Sports fans, rejoice. After 113 days of night, the NHL lockout is finally over. I refuse to write another word about the most embarrassing episode of Gary Bettman’s very embarrassing reign as commissioner. If you would like words on the lockout, I suggest you turn to my previous work here and here, or to my friend Jason Clinkscales’ thoughtful piece here.

I won’t implore any fan to return to the league either. We have been taken for granted for far too long by both sides of the labor dispute. We pay for the $100 tickets, $150 jerseys and all of the other merchandise that feeds the NHL machine. And what do we get in return? Tireless arguments over billions of dollars and loss of games while both sides claim to have us in mind. So if you truly are done with the NHL, then all the power to you. I understand.

With that being said, those of us who forgive and forget will witness the most exciting season in years in 2013 (Side note: I’m stoked that I can refer to this season as simply “2013” instead of clumsily spewing out “2012/13″ and what not. End note).  A 48-game schedule leaves little room for error. A five-game slump could derail a team’s campaign; a hot start could define it.

Without the chemistry builder that is an extended training camp, teams will be forced to gel in a matter of days let alone weeks. Add in that every game will be intra-conference — de facto rivalry games — and you have chaos. And friends, offense rules the day in chaotic hockey. Look no further than the Flyers-Penguinss series from last year’s playoffs — shoddy (some would use a different word but my mother reads my words) goaltending, porous defensive play, and a heavy dose of tension led to 8-5, 8-4 and 10-5 score lines. Will these be the norm in the 2013 season? No, but there will be a noticeable uptick in scoring.

Two types of teams will find success in the coming months of this chaotic season: those who are well-established and the young and talented. Teams such as the Edmonton Oilers, they of three consecutive first overall picks as well as additional young guns Jordan Eberle, Sam Gagner and newcomer Justin Schultz, and the New York-soon-to-be-Brooklyn Islanders will at least threaten to capture a playoff berth. While other teams’ stars found refuge in European leagues, the youthful cores of the Isles and Oilers stuck together in the American Hockey League. Moreover, their younger legs will adjust to the packed schedule much faster than their elderly rivals. Now, these aren’t your older brothers’ Oilers and Islanders who won a combined 9 Stanley Cups between 1980 and 1990, but they will play some of the most compelling hockey of the short season.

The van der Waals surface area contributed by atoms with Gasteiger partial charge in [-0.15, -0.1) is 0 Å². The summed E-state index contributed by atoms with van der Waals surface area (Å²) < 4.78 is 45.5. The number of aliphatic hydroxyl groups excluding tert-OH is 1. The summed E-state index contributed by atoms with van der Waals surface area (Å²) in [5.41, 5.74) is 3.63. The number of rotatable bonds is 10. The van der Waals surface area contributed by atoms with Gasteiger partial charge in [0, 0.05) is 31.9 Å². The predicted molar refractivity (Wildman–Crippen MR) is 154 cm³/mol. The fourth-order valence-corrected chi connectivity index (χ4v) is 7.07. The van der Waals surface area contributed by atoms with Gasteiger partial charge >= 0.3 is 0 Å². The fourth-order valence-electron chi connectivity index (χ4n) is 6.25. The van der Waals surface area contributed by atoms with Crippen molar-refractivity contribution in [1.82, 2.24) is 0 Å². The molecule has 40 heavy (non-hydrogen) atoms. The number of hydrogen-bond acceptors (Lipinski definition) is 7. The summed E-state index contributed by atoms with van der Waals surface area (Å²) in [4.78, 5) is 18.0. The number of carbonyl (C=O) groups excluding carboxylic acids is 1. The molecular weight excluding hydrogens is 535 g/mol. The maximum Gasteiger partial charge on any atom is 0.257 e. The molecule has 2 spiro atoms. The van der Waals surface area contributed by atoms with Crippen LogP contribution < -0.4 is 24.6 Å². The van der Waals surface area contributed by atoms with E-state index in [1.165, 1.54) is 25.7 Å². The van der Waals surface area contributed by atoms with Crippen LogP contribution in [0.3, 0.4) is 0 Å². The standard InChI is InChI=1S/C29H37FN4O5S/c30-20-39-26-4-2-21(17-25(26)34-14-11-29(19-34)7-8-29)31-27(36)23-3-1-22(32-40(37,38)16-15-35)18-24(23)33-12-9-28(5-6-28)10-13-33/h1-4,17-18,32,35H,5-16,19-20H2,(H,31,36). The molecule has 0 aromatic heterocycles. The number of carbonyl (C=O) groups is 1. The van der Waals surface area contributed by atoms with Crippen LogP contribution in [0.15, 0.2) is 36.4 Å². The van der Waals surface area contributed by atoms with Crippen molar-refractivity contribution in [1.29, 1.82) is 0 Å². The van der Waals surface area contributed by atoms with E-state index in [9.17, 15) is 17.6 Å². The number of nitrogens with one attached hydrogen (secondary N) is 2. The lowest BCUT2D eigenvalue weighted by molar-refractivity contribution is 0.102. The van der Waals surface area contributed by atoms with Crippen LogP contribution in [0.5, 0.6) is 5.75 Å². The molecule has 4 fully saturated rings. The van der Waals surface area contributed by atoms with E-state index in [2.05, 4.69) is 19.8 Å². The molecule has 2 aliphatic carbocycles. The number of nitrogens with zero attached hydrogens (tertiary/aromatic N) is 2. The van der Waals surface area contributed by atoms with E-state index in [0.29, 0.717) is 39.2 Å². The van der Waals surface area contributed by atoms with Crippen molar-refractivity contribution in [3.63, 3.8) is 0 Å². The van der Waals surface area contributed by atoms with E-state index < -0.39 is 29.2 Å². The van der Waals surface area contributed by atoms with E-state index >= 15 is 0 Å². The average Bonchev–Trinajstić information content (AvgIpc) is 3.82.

Still need a reason to tune in and pretend you blacked out the lockout? Maybe you forgot the notable player movements of last summer. In my home state of Minnesota, Wild fans have been itching to watch Zach Parise and Ryan Suter wear the Iron Range red and forest green sweaters since the Fourth of July signing spree. Parise returns home with a relentless work ethic, a 40-goal pedigree, a Silver Medal at the 2010 Olympics and a run to the Stanley Cup Finals in 2012. As far as Suter goes, well, Minnesotans would much rather watch Suter quarterback the power play than Joe Webb quarterback the Vikings.

In the NBA, both the Brooklyn Nets and New York Knicks have (or had in the Nets’ case) title aspirations. The New York team that has the best chance to win a championship this year, however, may just be the Rangers. They finished with the Eastern Conference’s best record last year behind a stellar defensive core and the brilliant goaltending of Henrik Lundqvist. In the offseason, they rescued behemoth scorer Rick Nash from perennial exile in Columbus.

We were two games away from a LA v. NY Stanley Cup match-up in 2012 (eons ago the Kings won the Cup, remember?). Only Gary Bettman would be so lucky to see that series come to fruition in 2013.

A shorter season brings with it plenty of talking points. I hope you watch with me if you so choose. Because although we lost 34 games off our favorite teams’ schedules, we’re only 48 away from the Stanley Cup playoffs. All will be forgiven then.